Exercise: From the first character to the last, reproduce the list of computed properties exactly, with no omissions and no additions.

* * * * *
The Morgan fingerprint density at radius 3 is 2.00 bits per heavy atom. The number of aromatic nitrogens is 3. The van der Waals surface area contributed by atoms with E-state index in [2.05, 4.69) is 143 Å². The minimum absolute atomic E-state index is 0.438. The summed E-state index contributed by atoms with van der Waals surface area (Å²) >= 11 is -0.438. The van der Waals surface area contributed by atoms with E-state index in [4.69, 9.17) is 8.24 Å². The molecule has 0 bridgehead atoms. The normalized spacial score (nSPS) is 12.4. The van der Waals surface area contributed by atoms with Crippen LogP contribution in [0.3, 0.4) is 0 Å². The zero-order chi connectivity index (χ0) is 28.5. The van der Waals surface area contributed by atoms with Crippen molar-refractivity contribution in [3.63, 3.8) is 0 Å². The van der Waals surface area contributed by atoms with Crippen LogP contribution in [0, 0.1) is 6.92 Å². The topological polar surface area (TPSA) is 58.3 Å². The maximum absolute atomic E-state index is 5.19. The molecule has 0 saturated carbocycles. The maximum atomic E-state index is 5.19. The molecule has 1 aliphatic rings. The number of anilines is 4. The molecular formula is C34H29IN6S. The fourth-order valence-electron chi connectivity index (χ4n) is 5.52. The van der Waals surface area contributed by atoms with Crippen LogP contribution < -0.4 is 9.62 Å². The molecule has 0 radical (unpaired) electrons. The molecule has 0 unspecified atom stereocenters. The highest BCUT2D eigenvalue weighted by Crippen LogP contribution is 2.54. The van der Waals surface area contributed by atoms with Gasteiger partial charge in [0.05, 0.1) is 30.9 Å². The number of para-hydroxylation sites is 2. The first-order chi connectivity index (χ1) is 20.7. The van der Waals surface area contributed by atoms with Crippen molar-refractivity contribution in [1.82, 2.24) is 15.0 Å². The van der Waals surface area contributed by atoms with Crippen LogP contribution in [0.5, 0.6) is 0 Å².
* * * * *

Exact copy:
The Morgan fingerprint density at radius 3 is 2.00 bits per heavy atom. The number of aromatic nitrogens is 3. The van der Waals surface area contributed by atoms with E-state index in [2.05, 4.69) is 143 Å². The minimum absolute atomic E-state index is 0.438. The summed E-state index contributed by atoms with van der Waals surface area (Å²) >= 11 is -0.438. The van der Waals surface area contributed by atoms with E-state index in [4.69, 9.17) is 8.24 Å². The molecule has 0 bridgehead atoms. The normalized spacial score (nSPS) is 12.4. The van der Waals surface area contributed by atoms with Crippen LogP contribution in [0.3, 0.4) is 0 Å². The zero-order chi connectivity index (χ0) is 28.5. The van der Waals surface area contributed by atoms with Crippen molar-refractivity contribution in [3.63, 3.8) is 0 Å². The van der Waals surface area contributed by atoms with Crippen LogP contribution in [0, 0.1) is 6.92 Å². The topological polar surface area (TPSA) is 58.3 Å². The maximum absolute atomic E-state index is 5.19. The molecule has 0 saturated carbocycles. The maximum atomic E-state index is 5.19. The molecule has 1 aliphatic rings. The number of anilines is 4. The molecular formula is C34H29IN6S. The fourth-order valence-electron chi connectivity index (χ4n) is 5.52. The van der Waals surface area contributed by atoms with Crippen LogP contribution < -0.4 is 9.62 Å². The molecule has 0 radical (unpaired) electrons. The molecule has 0 unspecified atom stereocenters. The highest BCUT2D eigenvalue weighted by Crippen LogP contribution is 2.54. The van der Waals surface area contributed by atoms with Gasteiger partial charge in [0.05, 0.1) is 30.9 Å². The number of para-hydroxylation sites is 2. The first-order chi connectivity index (χ1) is 20.7. The van der Waals surface area contributed by atoms with Crippen molar-refractivity contribution in [1.82, 2.24) is 15.0 Å². The van der Waals surface area contributed by atoms with Crippen LogP contribution in [0.5, 0.6) is 0 Å².